From 23rd September 2019 public sector websites will be required to meet new accessibility guidelines. Here is what that actually means.
Accessibility (or ‘a11y’) doesn’t just refer to people with disabilities but is about ensuring everyone is able to use every site on the web. Accessibility can affect anyone; users could be in a loud place, have had eye surgery or have a broken arm which affects how they browse.
These are the most common needs for accessibility that will need to be addressed within the new requirements:
A screen reader is software that enables users with visual impairments to use a computer. The screen reader reads out the content of the page and users can carry out tasks using keyboard commands.
Screen reader users are able to navigate web pages by heading structure and links. Here’s how a screen reader reads links and the importance of keeping them accessible:
Colour contrast between text and the background can severely affect users ability to read content on a page. For text to be readable, it needs to have sufficient contrast with the background.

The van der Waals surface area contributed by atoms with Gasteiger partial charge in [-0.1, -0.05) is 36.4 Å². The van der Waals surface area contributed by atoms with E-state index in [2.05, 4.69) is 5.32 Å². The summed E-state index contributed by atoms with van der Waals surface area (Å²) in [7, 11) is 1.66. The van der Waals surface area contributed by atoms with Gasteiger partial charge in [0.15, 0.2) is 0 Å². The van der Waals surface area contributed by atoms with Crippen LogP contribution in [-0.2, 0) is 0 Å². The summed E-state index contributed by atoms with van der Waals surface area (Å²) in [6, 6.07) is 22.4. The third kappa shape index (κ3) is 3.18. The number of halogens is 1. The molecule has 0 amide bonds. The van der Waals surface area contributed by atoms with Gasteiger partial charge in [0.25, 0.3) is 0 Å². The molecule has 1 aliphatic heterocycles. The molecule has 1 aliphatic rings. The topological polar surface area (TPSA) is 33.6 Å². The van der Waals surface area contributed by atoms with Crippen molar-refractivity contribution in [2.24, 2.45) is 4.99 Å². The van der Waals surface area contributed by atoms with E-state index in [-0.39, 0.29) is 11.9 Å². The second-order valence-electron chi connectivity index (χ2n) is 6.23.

Using alt text on all your images ensures screen readers can provide a text equivalent. Videos should have options for subtitles and audio description for those who can’t view them.
Could your content cause anguish to users? Although it may look nice, continuous movement or autoplay audio can be very distressing. They could even cause seizures or other physical reactions.
If you haven’t actively made your PDF accessible, chances are it isn’t. Wherever possible documents should be published as HTML, like the online version of a UK Statistics Authority strategy document.
Every new public sector website and app will need to meet the new guidelines.
There are also different deadlines depending on when your website launched:
Deadline to comply with the regulations
|New public sector websites (published after 22 September 2018)||22 September 2019|
|All other public sector websites||22 September 2020|
|Public sector mobile applications||22 June 2021|
Read about exceptions to the new regulations on the Gov.uk blog.
From September 2019 your website must:
The Government Digital Service (GDS) has a handy sample accessibility statement you can use.
Thankfully, if you don’t have the resources available you may be able to show that you’re taking steps towards meeting the requirements rather than have everything completed for September.
We can help get your website ready for the new accessibility requirements. Get in touch to find out more about the services we offer: